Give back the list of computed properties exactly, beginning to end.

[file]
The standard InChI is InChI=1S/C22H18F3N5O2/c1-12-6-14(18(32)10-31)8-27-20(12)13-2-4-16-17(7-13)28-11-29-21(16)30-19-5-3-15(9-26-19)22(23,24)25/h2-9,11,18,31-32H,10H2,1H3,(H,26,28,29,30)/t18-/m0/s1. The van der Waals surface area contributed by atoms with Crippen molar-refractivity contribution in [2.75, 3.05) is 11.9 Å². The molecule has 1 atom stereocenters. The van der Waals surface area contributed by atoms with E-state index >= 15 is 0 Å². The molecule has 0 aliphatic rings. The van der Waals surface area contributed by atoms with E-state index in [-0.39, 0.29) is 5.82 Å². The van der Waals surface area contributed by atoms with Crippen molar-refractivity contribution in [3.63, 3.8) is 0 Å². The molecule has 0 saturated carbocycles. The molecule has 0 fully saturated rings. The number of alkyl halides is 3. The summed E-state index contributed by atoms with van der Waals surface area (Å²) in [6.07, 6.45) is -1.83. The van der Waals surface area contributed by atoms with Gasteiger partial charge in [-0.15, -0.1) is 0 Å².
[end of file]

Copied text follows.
The standard InChI is InChI=1S/C22H18F3N5O2/c1-12-6-14(18(32)10-31)8-27-20(12)13-2-4-16-17(7-13)28-11-29-21(16)30-19-5-3-15(9-26-19)22(23,24)25/h2-9,11,18,31-32H,10H2,1H3,(H,26,28,29,30)/t18-/m0/s1. The van der Waals surface area contributed by atoms with Crippen molar-refractivity contribution in [2.75, 3.05) is 11.9 Å². The molecule has 1 atom stereocenters. The van der Waals surface area contributed by atoms with E-state index >= 15 is 0 Å². The molecule has 0 aliphatic rings. The van der Waals surface area contributed by atoms with E-state index in [-0.39, 0.29) is 5.82 Å². The van der Waals surface area contributed by atoms with Crippen molar-refractivity contribution in [3.63, 3.8) is 0 Å². The molecule has 0 saturated carbocycles. The molecule has 0 fully saturated rings. The number of alkyl halides is 3. The summed E-state index contributed by atoms with van der Waals surface area (Å²) in [6.07, 6.45) is -1.83. The van der Waals surface area contributed by atoms with Gasteiger partial charge in [-0.15, -0.1) is 0 Å².